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Summary

Tiger Bravo’s War follows a band of young paratroopers, from the same battalion in the elite 101st Airborne Division portrayed in Stephen Ambrose’s World War II best seller Band of Brothers, during their first year in combat in the Vietnam War - from a bayonet charge in War Zone D and street fighting during the 1968 Tet Offensive, to a rescue mission of a surrounded platoon and rock and roll in the company mess hall, and much more. 30 of their number would be killed in action, and collectively they would amass a staggering 150 Purple Hearts. It is also about everyday life in a war zone and the strange, often harsh, sometimes beautiful, tropical environment in which the war was fought.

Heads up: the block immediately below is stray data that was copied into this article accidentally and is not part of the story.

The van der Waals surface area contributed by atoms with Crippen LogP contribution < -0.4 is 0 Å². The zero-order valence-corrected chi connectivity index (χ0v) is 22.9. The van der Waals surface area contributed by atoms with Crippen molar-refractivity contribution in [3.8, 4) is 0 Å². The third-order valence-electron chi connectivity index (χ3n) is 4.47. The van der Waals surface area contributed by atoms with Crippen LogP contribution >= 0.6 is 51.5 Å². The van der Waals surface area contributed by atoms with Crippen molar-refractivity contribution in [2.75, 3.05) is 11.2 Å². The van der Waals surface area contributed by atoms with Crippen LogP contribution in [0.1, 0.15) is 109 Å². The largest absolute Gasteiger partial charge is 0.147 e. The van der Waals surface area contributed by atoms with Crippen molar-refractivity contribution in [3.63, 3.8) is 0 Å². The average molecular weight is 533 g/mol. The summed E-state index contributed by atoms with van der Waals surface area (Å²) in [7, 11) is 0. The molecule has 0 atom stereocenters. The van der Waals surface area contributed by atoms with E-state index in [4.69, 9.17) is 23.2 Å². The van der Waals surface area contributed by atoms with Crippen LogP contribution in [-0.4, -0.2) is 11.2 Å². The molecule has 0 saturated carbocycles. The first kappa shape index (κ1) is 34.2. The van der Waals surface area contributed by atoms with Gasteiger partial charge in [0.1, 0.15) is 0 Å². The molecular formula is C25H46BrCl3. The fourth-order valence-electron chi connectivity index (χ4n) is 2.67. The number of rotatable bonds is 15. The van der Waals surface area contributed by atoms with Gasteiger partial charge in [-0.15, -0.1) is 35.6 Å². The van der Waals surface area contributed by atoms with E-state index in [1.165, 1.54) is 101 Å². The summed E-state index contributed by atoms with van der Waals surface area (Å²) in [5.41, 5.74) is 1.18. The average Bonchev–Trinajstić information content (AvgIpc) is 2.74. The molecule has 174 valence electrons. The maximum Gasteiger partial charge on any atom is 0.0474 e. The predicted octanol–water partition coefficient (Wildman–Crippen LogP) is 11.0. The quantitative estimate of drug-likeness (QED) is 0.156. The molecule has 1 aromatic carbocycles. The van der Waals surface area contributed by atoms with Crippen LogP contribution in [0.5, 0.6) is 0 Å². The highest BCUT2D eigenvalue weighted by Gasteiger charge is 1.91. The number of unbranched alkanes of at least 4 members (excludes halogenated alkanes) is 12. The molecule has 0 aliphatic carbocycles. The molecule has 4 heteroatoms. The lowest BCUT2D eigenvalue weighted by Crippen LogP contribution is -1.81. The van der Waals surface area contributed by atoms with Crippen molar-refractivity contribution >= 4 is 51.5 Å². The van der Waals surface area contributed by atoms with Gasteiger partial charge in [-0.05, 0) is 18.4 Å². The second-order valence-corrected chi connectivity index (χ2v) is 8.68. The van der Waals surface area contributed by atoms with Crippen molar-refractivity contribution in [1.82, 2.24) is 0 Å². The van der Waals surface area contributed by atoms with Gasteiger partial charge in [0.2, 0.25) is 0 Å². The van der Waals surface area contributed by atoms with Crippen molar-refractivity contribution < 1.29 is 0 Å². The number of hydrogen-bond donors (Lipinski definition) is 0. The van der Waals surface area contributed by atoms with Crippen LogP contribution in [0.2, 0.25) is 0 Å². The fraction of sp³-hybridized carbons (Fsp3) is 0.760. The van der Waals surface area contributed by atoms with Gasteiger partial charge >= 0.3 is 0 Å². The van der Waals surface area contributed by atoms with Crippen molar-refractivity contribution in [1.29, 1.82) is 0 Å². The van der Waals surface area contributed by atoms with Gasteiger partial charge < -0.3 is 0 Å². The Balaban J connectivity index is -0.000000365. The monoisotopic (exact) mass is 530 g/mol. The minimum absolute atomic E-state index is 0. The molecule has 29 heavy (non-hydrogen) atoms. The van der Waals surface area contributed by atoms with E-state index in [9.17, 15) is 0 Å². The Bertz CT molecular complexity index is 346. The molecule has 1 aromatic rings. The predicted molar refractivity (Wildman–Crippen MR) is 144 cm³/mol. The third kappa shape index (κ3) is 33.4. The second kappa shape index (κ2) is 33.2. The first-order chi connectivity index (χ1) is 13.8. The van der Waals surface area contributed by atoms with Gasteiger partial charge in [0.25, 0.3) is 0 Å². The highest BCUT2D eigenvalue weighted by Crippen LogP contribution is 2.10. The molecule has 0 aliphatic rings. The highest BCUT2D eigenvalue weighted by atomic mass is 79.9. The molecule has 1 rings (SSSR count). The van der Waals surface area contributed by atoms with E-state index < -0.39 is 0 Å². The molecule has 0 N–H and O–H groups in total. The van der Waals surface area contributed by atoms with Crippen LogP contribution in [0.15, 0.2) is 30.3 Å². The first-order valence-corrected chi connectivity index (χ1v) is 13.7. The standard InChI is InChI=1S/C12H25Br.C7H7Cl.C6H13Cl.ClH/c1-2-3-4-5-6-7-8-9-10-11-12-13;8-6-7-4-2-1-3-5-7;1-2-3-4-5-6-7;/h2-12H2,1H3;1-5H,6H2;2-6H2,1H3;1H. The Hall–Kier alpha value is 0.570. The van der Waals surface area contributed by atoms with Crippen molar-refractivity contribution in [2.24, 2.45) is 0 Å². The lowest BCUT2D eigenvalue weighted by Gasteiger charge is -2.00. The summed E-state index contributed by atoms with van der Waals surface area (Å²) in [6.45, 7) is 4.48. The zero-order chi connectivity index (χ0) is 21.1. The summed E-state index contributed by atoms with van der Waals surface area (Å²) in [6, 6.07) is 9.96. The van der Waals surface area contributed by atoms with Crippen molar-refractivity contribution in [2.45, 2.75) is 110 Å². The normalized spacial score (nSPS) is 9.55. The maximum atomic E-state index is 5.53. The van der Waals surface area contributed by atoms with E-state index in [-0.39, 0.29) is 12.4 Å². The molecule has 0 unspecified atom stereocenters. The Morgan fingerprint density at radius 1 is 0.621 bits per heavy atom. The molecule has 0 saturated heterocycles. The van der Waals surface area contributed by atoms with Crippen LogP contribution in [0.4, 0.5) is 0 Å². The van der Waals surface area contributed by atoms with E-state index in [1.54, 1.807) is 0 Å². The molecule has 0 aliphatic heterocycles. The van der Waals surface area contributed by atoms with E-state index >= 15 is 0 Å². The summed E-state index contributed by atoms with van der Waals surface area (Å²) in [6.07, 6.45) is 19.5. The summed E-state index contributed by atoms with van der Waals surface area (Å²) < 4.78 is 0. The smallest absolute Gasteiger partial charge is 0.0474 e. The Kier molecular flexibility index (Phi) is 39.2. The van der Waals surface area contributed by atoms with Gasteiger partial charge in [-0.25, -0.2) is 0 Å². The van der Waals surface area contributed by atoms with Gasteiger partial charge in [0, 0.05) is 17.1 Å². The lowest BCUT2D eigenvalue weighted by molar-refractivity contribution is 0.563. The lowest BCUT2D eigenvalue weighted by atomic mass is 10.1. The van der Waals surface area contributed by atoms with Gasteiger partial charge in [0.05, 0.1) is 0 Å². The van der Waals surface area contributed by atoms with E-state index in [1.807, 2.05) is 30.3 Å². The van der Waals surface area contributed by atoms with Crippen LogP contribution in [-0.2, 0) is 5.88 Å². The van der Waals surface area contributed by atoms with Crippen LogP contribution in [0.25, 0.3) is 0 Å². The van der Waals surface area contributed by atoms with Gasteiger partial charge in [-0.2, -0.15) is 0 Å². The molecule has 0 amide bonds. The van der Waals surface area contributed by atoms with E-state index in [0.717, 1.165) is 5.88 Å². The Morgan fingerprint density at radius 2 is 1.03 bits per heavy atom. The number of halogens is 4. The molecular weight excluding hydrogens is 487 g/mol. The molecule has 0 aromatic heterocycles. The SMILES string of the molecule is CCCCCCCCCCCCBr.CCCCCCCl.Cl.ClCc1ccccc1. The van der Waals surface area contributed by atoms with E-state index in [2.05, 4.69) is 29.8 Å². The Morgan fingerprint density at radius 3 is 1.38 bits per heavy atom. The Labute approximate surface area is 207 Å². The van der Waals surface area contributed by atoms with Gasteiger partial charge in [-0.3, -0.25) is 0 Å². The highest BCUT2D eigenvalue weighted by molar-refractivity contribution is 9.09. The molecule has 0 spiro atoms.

Lastly, it is a soldier’s tale of the young men of Tiger Bravo - the son of a World War II Japanese fighter pilot, who wins a Silver Star fighting as an American infantryman; the tough kid from rural Texas, who leaves a job cleaning astronaut offices in Houston to volunteer to be a paratrooper; the medic, abandoned by his mother, who would find in Tiger Bravo the family he never had; and over a dozen more with their own unique stories.

©2017 Rick St. John (P)2017 Rick St. John

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  • CURRAHEE
  • 24-11-17

Outstanding research.

Best I have read, or, heard about our time there. Being a member of that unit at that time and place, I can attest to it's accuracy. A must purchase for those that want to know the real story.